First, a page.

Charles Farr – it is unfair to cast him as synecdoche for a view well established in the security community – is not one of those people. The view attributed to him is broadly shared by elements of the security community. This “Vauxhall View” is the altogether more tough-minded position that the more extreme, and violent, extremists can be drawn off by promoting their slightly less extreme fellow travellers. It is not so much beating the crocodiles back from the boat, as diverting them by throwing sheep into the muddy water.

This is a proper and patriotic position for a security official to take. Their role is to focus on the application of the means at the state’s disposal to the security aspects of the problem. It is considerably cheaper and in the short term possibly less dangerous than draining the swamps. Yet whether or not the swamp should be drained is a matter for the elected government. Farr and his colleagues are doing their job in providing a narrower alternative, but it is Cabinet’s, Parliament’s and ultimately the public’s job to decide whether to adopt it.

If promoting less people who have “credibility” with the terrorists means that young Muslims are indoctrinated into a fanatical and intolerant version of their faith; that the majority of moderate British Muslims are traduced when extremism is presented as moderation; that girls are told they are inferior or that evolution is false; that gay Muslims struggle to reconcile their faith and their sexuality; that Muslims in mixed marriages are shunned, or that ex-Muslims who’ve renounced the faith are subject to intimidation, we need to ask whether the Government is sacrificing them for short term security. Is there an alternative: confronting Islamist political ideas, and defending those of liberal parliamentary democracy, that we should pursue instead?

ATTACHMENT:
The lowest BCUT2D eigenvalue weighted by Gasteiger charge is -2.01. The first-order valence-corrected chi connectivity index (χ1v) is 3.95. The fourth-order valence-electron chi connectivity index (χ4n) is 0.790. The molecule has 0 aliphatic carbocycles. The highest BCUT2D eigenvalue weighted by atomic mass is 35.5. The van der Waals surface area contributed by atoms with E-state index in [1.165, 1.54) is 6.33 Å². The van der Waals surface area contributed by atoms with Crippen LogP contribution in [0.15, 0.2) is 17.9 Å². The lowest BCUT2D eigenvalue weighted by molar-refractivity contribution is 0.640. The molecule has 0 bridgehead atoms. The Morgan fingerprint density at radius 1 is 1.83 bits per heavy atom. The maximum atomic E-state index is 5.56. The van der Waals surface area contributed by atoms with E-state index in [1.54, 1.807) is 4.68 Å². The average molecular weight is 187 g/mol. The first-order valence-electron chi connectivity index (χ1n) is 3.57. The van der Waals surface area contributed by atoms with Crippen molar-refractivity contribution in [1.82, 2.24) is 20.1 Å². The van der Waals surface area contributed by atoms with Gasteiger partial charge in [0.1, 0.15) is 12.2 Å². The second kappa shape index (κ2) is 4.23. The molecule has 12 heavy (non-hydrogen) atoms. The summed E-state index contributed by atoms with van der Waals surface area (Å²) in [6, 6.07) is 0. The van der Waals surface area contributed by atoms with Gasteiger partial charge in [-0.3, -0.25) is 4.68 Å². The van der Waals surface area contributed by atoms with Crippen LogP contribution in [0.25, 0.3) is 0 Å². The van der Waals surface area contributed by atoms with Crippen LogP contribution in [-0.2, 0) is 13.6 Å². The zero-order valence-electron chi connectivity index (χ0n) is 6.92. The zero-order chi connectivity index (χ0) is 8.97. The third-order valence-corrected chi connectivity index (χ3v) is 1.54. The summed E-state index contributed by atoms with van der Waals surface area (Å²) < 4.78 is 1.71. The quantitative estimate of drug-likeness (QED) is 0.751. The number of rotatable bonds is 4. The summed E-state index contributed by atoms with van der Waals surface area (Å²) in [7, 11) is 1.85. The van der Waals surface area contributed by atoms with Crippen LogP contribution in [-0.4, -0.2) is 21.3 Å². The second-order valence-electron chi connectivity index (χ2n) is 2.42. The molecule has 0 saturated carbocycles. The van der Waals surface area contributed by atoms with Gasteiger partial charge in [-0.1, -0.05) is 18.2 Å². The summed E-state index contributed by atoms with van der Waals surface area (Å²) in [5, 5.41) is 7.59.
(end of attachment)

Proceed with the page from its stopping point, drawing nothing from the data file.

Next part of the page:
The problem with Islamism, violent or not, is that it is hostile to a free society. In Britain this may be understood through the tradition of parliamentary democracy under the rule of law, but it’s hardly exclusive to these islands. This is its local style: the Germans, French and Tunisians do it, but a little differently. Iranians would, too, if they could overthrow their theocratic police state.

The reason we should oppose Islamism is the same reason that Tunisians or Iranians do. It is because it against liberty, the equality of men and women, and tolerance for all religions and none. This means that we have to choose our counter-terrorism methods wisely.

Not a few Muslims will worry that they are being targeted: told that their existence is incompatible with a “Western civilization” that is defined to exclude them and which they fear believes that “conditions for Muslims should be made harder across the board” or demands, as a crowd addressed by Dutch populist Geert Wilders, cried, that there should be “fewer, fewer” of them here.

As it takes action over schools in Birmingham, the government needs to make sure that its central principle is to promote parliamentary democracy in a diverse society. Those values – including liberty; equality of men and women; religion, for those who profess one, as a way of informing values, not a blueprint for a political programme – are embraced by people from the enormous variety of cultures that we are blessed to have attracted to our shores.

The Vauxhall View leaves them subjected to hardline “community leaders” to give the rest of us a quiet life. Like conducting trials through secret courts, it’s ignoble and counterproductive. As Eisenhower said of McCarthyism, it destroys “what we are attempting to defend.”

21 comments for: Garvan Walshe: Why the Vauxhall View of cutting deals with extremists is wrong